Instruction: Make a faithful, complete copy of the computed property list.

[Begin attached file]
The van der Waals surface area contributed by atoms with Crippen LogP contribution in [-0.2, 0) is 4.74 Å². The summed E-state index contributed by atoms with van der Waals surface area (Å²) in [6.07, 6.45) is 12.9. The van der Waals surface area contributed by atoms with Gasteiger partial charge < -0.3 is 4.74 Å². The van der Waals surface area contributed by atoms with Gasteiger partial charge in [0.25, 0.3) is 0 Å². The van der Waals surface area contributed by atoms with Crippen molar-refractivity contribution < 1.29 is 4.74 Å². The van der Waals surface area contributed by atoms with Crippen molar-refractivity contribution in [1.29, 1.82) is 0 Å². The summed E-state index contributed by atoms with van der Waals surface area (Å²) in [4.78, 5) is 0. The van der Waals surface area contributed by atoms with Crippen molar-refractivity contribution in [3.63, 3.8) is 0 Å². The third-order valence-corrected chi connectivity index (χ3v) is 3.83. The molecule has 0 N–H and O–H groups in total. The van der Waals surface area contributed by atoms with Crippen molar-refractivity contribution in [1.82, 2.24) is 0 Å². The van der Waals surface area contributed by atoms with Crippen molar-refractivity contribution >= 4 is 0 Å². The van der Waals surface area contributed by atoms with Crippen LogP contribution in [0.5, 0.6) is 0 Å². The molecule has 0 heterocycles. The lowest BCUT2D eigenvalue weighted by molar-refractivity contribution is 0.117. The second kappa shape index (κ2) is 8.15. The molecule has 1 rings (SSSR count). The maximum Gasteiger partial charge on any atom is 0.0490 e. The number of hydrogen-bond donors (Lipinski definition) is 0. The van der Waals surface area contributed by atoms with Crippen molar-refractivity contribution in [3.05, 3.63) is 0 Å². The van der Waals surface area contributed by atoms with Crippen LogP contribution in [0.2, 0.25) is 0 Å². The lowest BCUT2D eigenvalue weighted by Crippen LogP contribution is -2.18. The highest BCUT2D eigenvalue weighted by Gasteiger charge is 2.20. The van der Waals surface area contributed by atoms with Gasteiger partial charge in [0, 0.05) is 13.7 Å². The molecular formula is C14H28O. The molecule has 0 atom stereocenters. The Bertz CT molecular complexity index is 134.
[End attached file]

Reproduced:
The van der Waals surface area contributed by atoms with Crippen LogP contribution in [-0.2, 0) is 4.74 Å². The summed E-state index contributed by atoms with van der Waals surface area (Å²) in [6.07, 6.45) is 12.9. The van der Waals surface area contributed by atoms with Gasteiger partial charge < -0.3 is 4.74 Å². The van der Waals surface area contributed by atoms with Gasteiger partial charge in [0.25, 0.3) is 0 Å². The van der Waals surface area contributed by atoms with Crippen molar-refractivity contribution < 1.29 is 4.74 Å². The van der Waals surface area contributed by atoms with Crippen molar-refractivity contribution in [1.29, 1.82) is 0 Å². The summed E-state index contributed by atoms with van der Waals surface area (Å²) in [4.78, 5) is 0. The van der Waals surface area contributed by atoms with Crippen molar-refractivity contribution in [3.63, 3.8) is 0 Å². The third-order valence-corrected chi connectivity index (χ3v) is 3.83. The molecule has 0 N–H and O–H groups in total. The van der Waals surface area contributed by atoms with Crippen molar-refractivity contribution in [1.82, 2.24) is 0 Å². The van der Waals surface area contributed by atoms with Crippen molar-refractivity contribution >= 4 is 0 Å². The van der Waals surface area contributed by atoms with Crippen LogP contribution in [0.5, 0.6) is 0 Å². The molecule has 0 heterocycles. The lowest BCUT2D eigenvalue weighted by molar-refractivity contribution is 0.117. The second kappa shape index (κ2) is 8.15. The molecule has 1 rings (SSSR count). The maximum Gasteiger partial charge on any atom is 0.0490 e. The number of hydrogen-bond donors (Lipinski definition) is 0. The van der Waals surface area contributed by atoms with Crippen molar-refractivity contribution in [3.05, 3.63) is 0 Å². The van der Waals surface area contributed by atoms with Crippen LogP contribution in [0.2, 0.25) is 0 Å². The lowest BCUT2D eigenvalue weighted by Crippen LogP contribution is -2.18. The highest BCUT2D eigenvalue weighted by Gasteiger charge is 2.20. The van der Waals surface area contributed by atoms with Gasteiger partial charge in [0, 0.05) is 13.7 Å². The molecular formula is C14H28O. The molecule has 0 atom stereocenters. The Bertz CT molecular complexity index is 134.